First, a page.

Two more rain storms forecast for this week –one Thursday (possibly missing us, staying to the south) and on Saturday. The Saturday storm may be a nor’easter, but the lack of cold air makes this an atypical nor’easter for January. It looks like rain!
The current weather pattern is quite anomalous for January. There’s little evidence of deep intrusions of cold air into the continental US for the first two to three weeks of January!
There will be short duration cold air intrusions into the Northeastern US which will alternate with mild air and wet flows from the southwest.
The current climate model forecast captures this nicely:
What we need for winter to return is for the height contours (shown in black) to take the following configuration, (shown in blue.)
Obviously, there would have to be giant changes in the current weather pattern to support my early December climate forecast of significant cold weather and significant precipitation. I’m not very confident about that forecast at this time.
So enjoy the relatively mild weather!
The current long range climate models show colder intrusions around the third to fourth week in January, a time when we usually get the “January Thaw”.
It’s about that time of year when I take a stab at the long range winter forecast. I always preface this with the disclaimer that predicting a seasonal trend is really climate science, not weather forecasting. Climate science isn’t as advanced as weather forecasting. That said, there’s always interest in this, so here goes:
Basically, the current pattern suggests colder than average temperatures this winter due to the nadir in the sunspot cycle and higher precipitation due to an El Niño. Let me explain-
Climate forecasts boil down to temperature, moisture and jet stream position.
Regarding temperature, we are about to entering a solar minimum.The solar cycle is a regular, periodic change in sunspot number and the mimimum correlates with reduced total solar irradiance. The Lasco Projecthas shown that total solar irradiance drops almost 1 watt/m2 during solar minimums.
While not universally accepted, solar minimums allow for these colder conditions.
The current global models show very cold temperatures already developing in the polar region, Siberia and Greenland. The appearance now is similar to that seen in the middle of winter.
So we have one ingredient- very cold air this season. This winter will likely be colder than average in the Northeast.
Regarding the moisture component, an expected El Niño in the Pacific is developing – warm ocean temperatures that will provide a stream of moisture along what is referred to as the southern jet stream.
So we have a second ingredient- moisture picked up from the warmer Pacific ocean. Precipitation will likely continue above average in the Northeast.
Does that mean we will have more snow than average? Probably, but not necessarily. That depends on the jet position.
While TV forecasters often suggest the jet stream is moving in ways with a mind of it’s own, the jet stream really flows between boundaries of air masses. It’s the edge of the air masses that determine the jet position, not the other way around. Large cold air masses developing at the poles have to sag down and mix. In doing so, their boundary sags and dips, causing a dip in the jet. Warm air masses in the tropics push their edge north. The boundary is where jet stream is and where low pressure systems develop,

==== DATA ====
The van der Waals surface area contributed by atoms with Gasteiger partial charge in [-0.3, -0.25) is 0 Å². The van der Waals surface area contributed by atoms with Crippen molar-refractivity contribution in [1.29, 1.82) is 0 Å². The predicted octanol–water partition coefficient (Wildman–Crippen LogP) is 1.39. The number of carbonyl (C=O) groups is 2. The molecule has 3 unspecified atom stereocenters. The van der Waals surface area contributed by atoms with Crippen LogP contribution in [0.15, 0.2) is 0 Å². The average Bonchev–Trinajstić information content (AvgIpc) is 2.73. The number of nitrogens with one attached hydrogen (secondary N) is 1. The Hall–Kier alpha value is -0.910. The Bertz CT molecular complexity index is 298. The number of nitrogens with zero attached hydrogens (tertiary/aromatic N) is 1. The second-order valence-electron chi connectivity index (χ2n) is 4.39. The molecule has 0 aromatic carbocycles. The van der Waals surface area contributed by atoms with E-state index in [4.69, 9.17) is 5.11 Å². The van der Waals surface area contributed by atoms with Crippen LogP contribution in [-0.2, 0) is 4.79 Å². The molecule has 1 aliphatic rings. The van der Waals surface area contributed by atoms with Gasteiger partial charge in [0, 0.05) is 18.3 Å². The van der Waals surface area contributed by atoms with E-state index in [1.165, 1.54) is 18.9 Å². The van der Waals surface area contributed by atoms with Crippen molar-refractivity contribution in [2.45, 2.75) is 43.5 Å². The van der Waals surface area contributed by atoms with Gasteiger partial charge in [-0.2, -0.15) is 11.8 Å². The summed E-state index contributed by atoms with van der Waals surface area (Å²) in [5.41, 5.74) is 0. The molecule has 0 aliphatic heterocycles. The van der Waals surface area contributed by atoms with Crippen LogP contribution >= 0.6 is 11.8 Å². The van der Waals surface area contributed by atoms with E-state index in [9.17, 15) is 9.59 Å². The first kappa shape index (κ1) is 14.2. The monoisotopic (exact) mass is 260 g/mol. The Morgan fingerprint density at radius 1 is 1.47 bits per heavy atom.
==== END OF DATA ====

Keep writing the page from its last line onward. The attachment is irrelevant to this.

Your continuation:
While it would make sense that we get more snow, the actual random shape of the cold air mass boundary (jet stream) might spin up storms to our east (snow) or to our west (rain).
One more thing— With plenty of warm air in the southern hemisphere from global warming, it likely that wide swings in temperature will occur, with extended below average cold periods interrupted by much shorter periods of warm temperatures.
Tonight’s NBM model is showing a high temperature on Thanksgiving Day of 28 for Philadelphia!
A dip in the jet stream is predicted for the coming week, with the coldest temperatures forecast for Wednesday night through Thursday night.
The extended range GFS and NBM (National Blend of Models) shows a high of about 32 for Philadelphia on Thursday! Actually, that’s an improvement; the forecast dip was even more amplified just a few days ago.
A warm up and rain is expected next Sunday or Monday, then a return to colder conditions sometime during the following week.
I continue to feel we will have a colder than average winter due to the nadir in the sunspot cycle and a stormier winter as well, with plenty of moisture available in the southern jet stream from a developing El Niño in the Pacific.
I received an email from a follower of this blog asking for my thoughts regarding the upcoming winter. Here’s what I replied:
Thanks for the confidence you expressed in my forecasts. Winter weather seasonal forecasts are more about climate than weather. Even the National Center for Climate Prediction doesn’t do too well with these very long range forecasts.
That said, I usually take a stab at the Winter Weather Seasonal Forecast towards the end of November. By that time, any pattern that may become established will have revealed itself.
But if you want an early sense of things, the nadir in the sunspot cycle suggests plenty of cold air. The current dips in the jet stream suggest a stormy winter. And an expected appearance of El Niño in the Pacific suggests plenty of moisture.
So expect a cold winter with plenty of storms and plenty of snow. That’s my best bet right now. But things could change if the jet stream dips change over to the western side of the US.